I love arcade style racing games where the aim is to race through twists, turns and obstacles in order to achieve the highest score possible. Believe me, I’ve spent many hours on classics like ‘Outrun’, racking up stupid high scores and just enjoying the simplicity of it all. I’m also a fan of retro vibes to games, be it a throwback to 16-bit sprite based games or, in this case, a nod to 8-bit graphics. Baring this in mind you’d think Spectra, an 8-bit styled arcade racer from developers Gateway Interactive, would be perfect for me. Unfortunately though the game doesn’t manage to deliver that classic arcade racing experience I was hoping for.


The core gameplay of Spectra is focused on racing along procedurally generated tracks, each track generated based on the music tune beating away in the background. You navigate constant twists and turns whilst trying to avoid any obstacles that come your way, focusing fully on trying to build as high a score as possible. You build your score by collecting small yellow cubes – collect them in quick succession and your score combo will build up, eventually adding to your total score. There are boost pads that will add a multiplier to your score too; they also make your ship travel at a much higher speed. Collide with an obstacle and that score combo you’ve built up is lost – it’s very much a case of risk versus reward.

One aspect which Spectra gets spot on is its soundtrack. Chipzel, the musician behind the fantastic soundtrack to ‘Super Hexagon’, delivers again with the fantastic accompanying pieces to the fast paced racing. If you are a fan of pulsing chip-tune beats then you’ll appreciate everything on offer in Spectra – it’s not often that every piece of music in a game is great but this really is one of the exceptions. My particular favourites were ‘Formed in the clouds’, ‘Only human’ and finale piece ‘Sonnet’.

Of course, with music being so important to the game with the tracks being procedurally generated based on the tune of the music, it was one department where Spectra really had to deliver. It’s unfortunate then that despite the music being great I didn’t fully notice it’s effect on the procedurally generated tracks with each track in the game managing to feel the same.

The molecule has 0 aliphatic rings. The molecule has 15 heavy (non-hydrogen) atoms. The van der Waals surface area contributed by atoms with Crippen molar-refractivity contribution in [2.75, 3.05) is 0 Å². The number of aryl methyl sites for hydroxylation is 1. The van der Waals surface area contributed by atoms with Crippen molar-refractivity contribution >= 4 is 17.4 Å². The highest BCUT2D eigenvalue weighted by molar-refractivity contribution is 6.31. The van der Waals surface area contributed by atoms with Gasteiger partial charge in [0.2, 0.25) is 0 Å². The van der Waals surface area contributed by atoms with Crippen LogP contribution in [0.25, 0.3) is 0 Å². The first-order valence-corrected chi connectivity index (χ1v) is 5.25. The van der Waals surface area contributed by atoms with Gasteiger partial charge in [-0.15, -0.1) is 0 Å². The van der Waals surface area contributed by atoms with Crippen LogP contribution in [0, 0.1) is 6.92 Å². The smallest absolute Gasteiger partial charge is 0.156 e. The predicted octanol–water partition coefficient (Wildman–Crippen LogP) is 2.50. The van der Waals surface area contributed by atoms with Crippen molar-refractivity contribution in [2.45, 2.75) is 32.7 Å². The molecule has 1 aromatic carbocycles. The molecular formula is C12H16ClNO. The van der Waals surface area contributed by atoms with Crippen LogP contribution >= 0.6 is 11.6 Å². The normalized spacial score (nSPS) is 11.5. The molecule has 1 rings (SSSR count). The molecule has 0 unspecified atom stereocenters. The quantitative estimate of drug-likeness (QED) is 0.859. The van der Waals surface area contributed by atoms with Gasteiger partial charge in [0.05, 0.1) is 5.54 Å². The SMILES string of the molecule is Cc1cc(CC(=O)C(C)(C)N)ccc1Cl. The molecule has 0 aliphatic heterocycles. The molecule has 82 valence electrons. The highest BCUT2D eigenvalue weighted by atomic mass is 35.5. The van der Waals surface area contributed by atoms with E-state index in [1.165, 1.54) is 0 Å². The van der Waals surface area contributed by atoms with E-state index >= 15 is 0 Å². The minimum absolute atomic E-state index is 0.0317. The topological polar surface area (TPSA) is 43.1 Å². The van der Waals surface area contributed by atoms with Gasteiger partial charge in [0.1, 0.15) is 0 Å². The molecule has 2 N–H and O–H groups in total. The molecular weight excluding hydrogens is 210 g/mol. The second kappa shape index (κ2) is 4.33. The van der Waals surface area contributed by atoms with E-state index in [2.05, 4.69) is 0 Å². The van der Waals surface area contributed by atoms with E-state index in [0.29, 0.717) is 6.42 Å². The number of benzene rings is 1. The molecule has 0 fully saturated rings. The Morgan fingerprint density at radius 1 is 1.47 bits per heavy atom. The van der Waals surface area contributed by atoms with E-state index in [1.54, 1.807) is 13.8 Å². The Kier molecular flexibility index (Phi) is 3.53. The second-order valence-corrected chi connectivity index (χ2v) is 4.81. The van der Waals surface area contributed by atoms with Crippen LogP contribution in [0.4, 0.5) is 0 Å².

There’ll be times when you might come across a ton of obstacles or face long bends, but it’s constantly the same. I don’t think the game does itself any favours by having the same backdrop and colours on each track. Unfortunately I couldn’t help but to feel I was racing on the same track throughout my whole experience with the game.


Navigating the tracks isn’t always a breeze either, especially when trying to avoid obstacles. The game throws so many your way on some of the narrow paths that it’s almost impossible not to hit them – especially when the controls can often feel quite unresponsive. You never seem to be able to make the precise movements that you want to – it’s all the more frustrating when you consider that a collision causes you to lose a score combo that you’re building. Some collisions cause your ship to completely bounce around the track too, throwing your co-ordination into disarray and forcing you off the track. This happened to me on a few occasions and the lack of control had me feeling that sometimes maybe it wasn’t quite my fault that I failed that last track on 90% again. I appreciate the developers are just trying to add a bit of challenge to the game, it just isn’t fun trying to manoeuvre around the tricky obstacles.

Criminally there are no leaderboards in the game. It almost makes the high scores you rack up pointless with no one to compete against. Sure you can challenge yourself to beat your own scores, or even push yourself with the hardscore difficulty mode you unlock when you’ve completed the ten tracks the game offers you, but there’s no real fun in that.

Graphically Spectra manages to shine. It’s tribute to 8-bit style graphics is fitting with it’s simplistic style and bright neon lights. It is certainly pretty to look at and suits the style of the game. Unfortunately though, like most other aspects of the game, it suffers with a lack of variety. Everything looks the same. You always have the same space scene background, the same colours on the track and the exact same ship model throughout. Even if the backdrop or track colours changed a bit – a bit of variety would have at least added a bit of diversity between the already indistinguishable tracks.


Spectra was a game that I really wanted to enjoy more than I did. I’m a fan of the simple arcade racers and the style and aesthetic of the game looked great. Unfortunately it didn’t deliver, with each procedurally generated track not only playing the same way but looking it too. The lack of leaderboards on a score-driven game is also very frustrating; there’s almost no extra incentive to keep playing after completion. Whilst there is an addictive nature to the gameplay it does start wearing thing by the time you’ve finished with the ten tracks available in the game.
The graphics of the game do have a pretty, nostalgic look to them but again a lack of diversity lets the game down.
The only really redeeming quality the game has is its amazing soundtrack, managing to shift the game from feeling very lacklustre to just an average game. It’s a shame though – I feel with a bit more creativity Spectra could have been a great game. You can get the game for a pretty low price point so if you want a quick fix of arcade racing then sure, give Spectra a try – even if it’s just for the soundtrack. Otherwise though I’d recommend sticking to the classics for your arcade racing fix.

– Amazing soundtrack
– Good graphic style

– Severe lack of variety on tracks and aesthetic
– No leaderboards
– Controls can feel unresponsive

Format Reviewed: Xbox One